Peak TV is hard. There are many more deserving actors and shows than there are slots. Netflix alone has so flooded the field – and was rewarded by breaking HBO’s 18-year streak of leading all nominated networks – that it would be easy to complain just about all of their shows that deserved better. (And heck, at least American Vandal and Big Mouth got nominations for, respectively, writing and songwriting.) So it’s harder to get outraged about snubs than it was in other eras, especially when the Academy finally stopped rubber-stamping the likes of Modern Family. But it’s definitely easier to feel thrilled by what’s happening in the comedy realm: to see Hader and Donald Glover pick up four nominations apiece (and probably five once producer credits get factored in), to see Mrs. Maisel recognized for its technical excellence on top of Rachel Brosnahan’s charismatic performance, to see Better Things be acknowledged at all rather than treated as radioactive in the wake of the Louis CK revelations.

For much of this century, the idea of “quality TV” was largely defined by dramas. More recently, the most interesting work has often been done in the half-hour space with shows like Atlanta. So it’s not surprising that the Emmy comedy space should also be more colorful this time around.

Other Emmy thoughts:

  • Good Place writer Megan Amram shamelessly, transparently and hilariously campaigned for Emmys in the short form categories with her web series An Emmy for Megan. So far, the campaign seems to be working, as both she and the show got nominations. Here’s hoping the primetime telecast somehow finds an excuse to show Amram singing “The Star-Spangled Banner” from the fifth episode.
  • We have a longer list of Emmy snubs here, but among my biggest disappointments: Jodie Comer, who was every bit as important as Oh to the joy of Killing Eve; BoJack Horseman, which couldn’t crack the animation field despite submitting last season’s brilliant and sad “Time’s Arrow”; Kyle MacLachlan, doing insanely great work in three different roles in Twin Peaks: The Return (which did pick up a trio of nominations for writing, directing and, most appropriately, sound design); GLOW leading lady Alison Brie (who was, like the show itself, eligible for the first season, when she carried a huge comic and dramatic workload); and, especially, Noah Emmerich, who was just as important to the devastating Americans endgame as Keri Russell and Matthew Rhys. I’d be frustrated about the incredible final season of Halt and Catch Fire being ignored if it had ever been nominated for anything besides the design of its opening credits.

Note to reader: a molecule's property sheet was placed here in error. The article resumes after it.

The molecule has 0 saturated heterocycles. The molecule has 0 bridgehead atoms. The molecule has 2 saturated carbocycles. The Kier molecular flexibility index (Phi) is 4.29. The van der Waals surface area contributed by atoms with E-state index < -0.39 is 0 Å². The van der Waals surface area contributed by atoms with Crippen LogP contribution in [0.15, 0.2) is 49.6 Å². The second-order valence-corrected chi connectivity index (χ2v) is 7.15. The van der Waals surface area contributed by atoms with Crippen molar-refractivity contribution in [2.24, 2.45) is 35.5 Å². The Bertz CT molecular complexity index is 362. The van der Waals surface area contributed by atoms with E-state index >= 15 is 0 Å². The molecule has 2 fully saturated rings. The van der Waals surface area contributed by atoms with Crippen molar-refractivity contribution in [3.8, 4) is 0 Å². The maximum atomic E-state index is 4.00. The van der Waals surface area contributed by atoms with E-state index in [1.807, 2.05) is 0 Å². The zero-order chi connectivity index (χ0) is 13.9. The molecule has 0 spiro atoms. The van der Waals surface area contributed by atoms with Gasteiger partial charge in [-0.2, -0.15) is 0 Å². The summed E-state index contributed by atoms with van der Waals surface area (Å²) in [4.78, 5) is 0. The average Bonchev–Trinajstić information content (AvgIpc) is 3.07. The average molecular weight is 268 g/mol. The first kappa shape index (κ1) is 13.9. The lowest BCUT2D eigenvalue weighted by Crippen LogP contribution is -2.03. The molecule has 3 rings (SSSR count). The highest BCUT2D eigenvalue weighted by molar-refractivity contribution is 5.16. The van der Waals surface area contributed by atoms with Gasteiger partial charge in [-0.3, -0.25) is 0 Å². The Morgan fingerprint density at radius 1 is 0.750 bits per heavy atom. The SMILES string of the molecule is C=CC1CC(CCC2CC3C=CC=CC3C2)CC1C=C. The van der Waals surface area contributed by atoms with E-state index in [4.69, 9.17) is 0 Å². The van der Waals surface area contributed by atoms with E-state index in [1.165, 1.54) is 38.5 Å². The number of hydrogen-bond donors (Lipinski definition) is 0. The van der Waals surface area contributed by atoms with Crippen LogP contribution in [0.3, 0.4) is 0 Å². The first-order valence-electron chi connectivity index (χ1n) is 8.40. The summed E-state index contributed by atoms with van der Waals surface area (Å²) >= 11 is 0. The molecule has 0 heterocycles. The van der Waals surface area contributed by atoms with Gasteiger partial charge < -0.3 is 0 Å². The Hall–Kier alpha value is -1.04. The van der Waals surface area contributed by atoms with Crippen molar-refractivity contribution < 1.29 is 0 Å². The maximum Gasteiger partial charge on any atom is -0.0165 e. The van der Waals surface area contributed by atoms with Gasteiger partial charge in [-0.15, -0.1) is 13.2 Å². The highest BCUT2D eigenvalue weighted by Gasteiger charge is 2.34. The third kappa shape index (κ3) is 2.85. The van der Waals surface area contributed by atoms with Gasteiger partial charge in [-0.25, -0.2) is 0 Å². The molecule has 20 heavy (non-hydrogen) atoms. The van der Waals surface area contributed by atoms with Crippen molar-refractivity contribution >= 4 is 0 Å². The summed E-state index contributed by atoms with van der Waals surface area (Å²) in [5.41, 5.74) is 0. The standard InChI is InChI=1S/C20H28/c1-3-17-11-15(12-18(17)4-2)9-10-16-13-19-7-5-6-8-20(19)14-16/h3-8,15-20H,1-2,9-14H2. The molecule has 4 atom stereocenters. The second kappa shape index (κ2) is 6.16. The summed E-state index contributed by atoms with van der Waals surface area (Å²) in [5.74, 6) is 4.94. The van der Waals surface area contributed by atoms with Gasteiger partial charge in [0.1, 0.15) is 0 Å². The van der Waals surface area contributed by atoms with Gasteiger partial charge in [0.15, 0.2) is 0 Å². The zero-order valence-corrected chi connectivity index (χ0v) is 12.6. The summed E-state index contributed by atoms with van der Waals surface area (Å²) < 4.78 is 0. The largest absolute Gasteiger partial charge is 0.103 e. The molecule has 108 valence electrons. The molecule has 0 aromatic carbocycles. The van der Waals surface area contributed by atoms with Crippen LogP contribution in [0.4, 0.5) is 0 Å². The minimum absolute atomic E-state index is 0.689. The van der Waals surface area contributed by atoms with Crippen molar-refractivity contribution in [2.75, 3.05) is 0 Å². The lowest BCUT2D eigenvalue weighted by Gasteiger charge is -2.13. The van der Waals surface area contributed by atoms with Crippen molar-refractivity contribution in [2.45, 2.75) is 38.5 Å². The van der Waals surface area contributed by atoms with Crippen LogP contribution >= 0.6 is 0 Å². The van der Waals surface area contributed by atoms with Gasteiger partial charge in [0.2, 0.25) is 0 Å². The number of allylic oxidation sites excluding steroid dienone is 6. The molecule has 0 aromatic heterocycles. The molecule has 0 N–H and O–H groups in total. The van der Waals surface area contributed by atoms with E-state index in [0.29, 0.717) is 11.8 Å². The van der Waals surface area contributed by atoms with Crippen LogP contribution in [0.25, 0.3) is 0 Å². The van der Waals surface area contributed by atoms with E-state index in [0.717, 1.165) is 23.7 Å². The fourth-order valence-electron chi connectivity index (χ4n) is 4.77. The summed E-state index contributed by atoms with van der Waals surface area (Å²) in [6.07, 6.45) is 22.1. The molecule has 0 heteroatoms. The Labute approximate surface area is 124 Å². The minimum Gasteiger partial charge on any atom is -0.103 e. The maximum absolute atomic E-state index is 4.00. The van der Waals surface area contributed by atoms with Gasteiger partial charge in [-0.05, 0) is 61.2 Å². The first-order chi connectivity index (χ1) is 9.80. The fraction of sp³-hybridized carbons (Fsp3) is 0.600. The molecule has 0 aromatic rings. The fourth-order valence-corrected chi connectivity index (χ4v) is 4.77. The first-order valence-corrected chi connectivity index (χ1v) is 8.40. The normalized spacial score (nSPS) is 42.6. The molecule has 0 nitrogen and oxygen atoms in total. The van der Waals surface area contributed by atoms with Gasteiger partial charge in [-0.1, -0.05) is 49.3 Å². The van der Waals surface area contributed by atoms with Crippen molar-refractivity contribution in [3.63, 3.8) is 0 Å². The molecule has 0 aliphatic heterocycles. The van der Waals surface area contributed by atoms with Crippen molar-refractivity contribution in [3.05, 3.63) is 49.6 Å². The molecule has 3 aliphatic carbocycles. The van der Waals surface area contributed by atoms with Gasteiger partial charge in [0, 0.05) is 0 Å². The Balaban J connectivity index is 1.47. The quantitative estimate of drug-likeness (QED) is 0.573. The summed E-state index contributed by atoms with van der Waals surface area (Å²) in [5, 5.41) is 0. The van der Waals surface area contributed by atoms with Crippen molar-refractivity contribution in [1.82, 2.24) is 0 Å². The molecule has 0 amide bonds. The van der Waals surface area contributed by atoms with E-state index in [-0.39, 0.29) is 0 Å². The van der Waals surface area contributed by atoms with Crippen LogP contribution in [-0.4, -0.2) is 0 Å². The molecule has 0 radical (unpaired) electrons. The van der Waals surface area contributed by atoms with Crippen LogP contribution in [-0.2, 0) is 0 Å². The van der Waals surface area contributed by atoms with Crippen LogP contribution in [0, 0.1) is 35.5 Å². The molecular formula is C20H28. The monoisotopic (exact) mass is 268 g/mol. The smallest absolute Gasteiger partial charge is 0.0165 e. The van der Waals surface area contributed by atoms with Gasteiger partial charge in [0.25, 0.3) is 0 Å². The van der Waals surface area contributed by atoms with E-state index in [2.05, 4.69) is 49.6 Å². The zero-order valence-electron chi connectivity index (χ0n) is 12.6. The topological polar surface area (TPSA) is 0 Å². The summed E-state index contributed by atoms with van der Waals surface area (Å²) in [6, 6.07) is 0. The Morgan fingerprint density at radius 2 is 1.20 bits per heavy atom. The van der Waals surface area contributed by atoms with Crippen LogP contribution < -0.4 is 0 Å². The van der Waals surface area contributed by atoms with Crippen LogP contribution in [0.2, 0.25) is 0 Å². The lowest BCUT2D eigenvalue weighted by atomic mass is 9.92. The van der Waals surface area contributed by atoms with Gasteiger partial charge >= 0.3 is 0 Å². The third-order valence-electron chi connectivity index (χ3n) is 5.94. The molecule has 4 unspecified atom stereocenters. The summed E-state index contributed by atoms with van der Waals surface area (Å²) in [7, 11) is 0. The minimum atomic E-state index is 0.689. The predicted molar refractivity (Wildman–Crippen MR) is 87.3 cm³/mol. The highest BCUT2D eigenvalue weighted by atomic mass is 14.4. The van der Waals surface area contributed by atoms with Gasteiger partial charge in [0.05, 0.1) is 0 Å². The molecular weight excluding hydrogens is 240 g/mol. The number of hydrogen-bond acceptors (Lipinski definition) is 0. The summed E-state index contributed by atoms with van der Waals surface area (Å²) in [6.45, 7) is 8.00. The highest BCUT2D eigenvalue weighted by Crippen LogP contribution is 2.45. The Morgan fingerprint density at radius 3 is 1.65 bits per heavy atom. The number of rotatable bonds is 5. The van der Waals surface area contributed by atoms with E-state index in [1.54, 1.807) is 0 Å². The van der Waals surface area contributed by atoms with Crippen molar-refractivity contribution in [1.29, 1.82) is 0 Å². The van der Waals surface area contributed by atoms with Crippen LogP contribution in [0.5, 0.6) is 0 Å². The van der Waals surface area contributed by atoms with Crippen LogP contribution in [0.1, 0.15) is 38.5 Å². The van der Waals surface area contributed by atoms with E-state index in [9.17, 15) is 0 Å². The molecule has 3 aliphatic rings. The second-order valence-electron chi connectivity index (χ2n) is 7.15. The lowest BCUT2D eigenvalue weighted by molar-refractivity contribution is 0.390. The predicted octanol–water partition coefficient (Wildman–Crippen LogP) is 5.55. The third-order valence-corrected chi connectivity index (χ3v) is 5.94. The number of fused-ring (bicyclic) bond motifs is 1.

• “Time’s Arrow” didn’t make it, but Rick and Morty‘s “Pickle Rick” did. “Emmy-nominated ‘Pickle Rick'” is a good phrase. (As is “Emmy-nominated mockumentary about who drew 27 dicks on 27 cars in a high school faculty parking lot.”)
  • That shows like Black Mirror and, in past years, Sherlock, can submit feature-length episodes in the movie and miniseries categories is a weird Emmy quirk, which this time resulted in seven nominations for this season’s highlight, the Star Trek-meets-toxic-masculinity parody “USS Callister.” Somehow, though, its star Cristin Milioti didn’t get one of those nominations.
  • Netflix edging out HBO for total nominations, 112-108, probably won’t slow down the fervor of AT&T execs to make the pay cable giant more like its streaming rival.
  • It was a mixed bag for revival series. Curb got four nominations, which is roughly how it did for its last few seasons, including that comedy series nod and one for Larry David, while Twin Peaks, Roseanne and Will & Grace had to settle for relatively small hauls compared to the number of nominations they got back in the day.

In This Article: Alison Brie, Bill Hader, Emmy Awards